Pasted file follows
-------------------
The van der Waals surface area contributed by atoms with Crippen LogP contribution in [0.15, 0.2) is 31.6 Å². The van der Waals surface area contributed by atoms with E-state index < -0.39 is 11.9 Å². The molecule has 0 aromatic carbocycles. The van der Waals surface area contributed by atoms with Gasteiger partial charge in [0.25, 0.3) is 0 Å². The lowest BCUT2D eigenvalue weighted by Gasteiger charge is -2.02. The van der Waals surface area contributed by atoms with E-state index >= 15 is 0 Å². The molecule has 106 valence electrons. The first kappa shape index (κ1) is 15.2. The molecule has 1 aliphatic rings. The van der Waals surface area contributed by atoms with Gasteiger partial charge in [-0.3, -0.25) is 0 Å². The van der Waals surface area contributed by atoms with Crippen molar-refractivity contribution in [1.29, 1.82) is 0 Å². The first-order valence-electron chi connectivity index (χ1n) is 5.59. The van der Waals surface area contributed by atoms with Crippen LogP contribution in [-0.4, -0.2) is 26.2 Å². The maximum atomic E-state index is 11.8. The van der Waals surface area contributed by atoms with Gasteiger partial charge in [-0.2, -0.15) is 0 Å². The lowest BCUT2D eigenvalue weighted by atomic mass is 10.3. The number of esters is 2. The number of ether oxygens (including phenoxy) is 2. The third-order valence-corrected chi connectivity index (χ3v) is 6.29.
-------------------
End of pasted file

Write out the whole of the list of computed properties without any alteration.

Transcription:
The van der Waals surface area contributed by atoms with Crippen LogP contribution in [0.15, 0.2) is 31.6 Å². The van der Waals surface area contributed by atoms with E-state index < -0.39 is 11.9 Å². The molecule has 0 aromatic carbocycles. The van der Waals surface area contributed by atoms with Gasteiger partial charge in [0.25, 0.3) is 0 Å². The lowest BCUT2D eigenvalue weighted by Gasteiger charge is -2.02. The van der Waals surface area contributed by atoms with E-state index >= 15 is 0 Å². The molecule has 106 valence electrons. The first kappa shape index (κ1) is 15.2. The molecule has 1 aliphatic rings. The van der Waals surface area contributed by atoms with Gasteiger partial charge in [-0.3, -0.25) is 0 Å². The van der Waals surface area contributed by atoms with Crippen molar-refractivity contribution in [1.29, 1.82) is 0 Å². The first-order valence-electron chi connectivity index (χ1n) is 5.59. The van der Waals surface area contributed by atoms with Crippen LogP contribution in [-0.4, -0.2) is 26.2 Å². The maximum atomic E-state index is 11.8. The van der Waals surface area contributed by atoms with Gasteiger partial charge in [-0.2, -0.15) is 0 Å². The lowest BCUT2D eigenvalue weighted by atomic mass is 10.3. The number of esters is 2. The number of ether oxygens (including phenoxy) is 2. The third-order valence-corrected chi connectivity index (χ3v) is 6.29.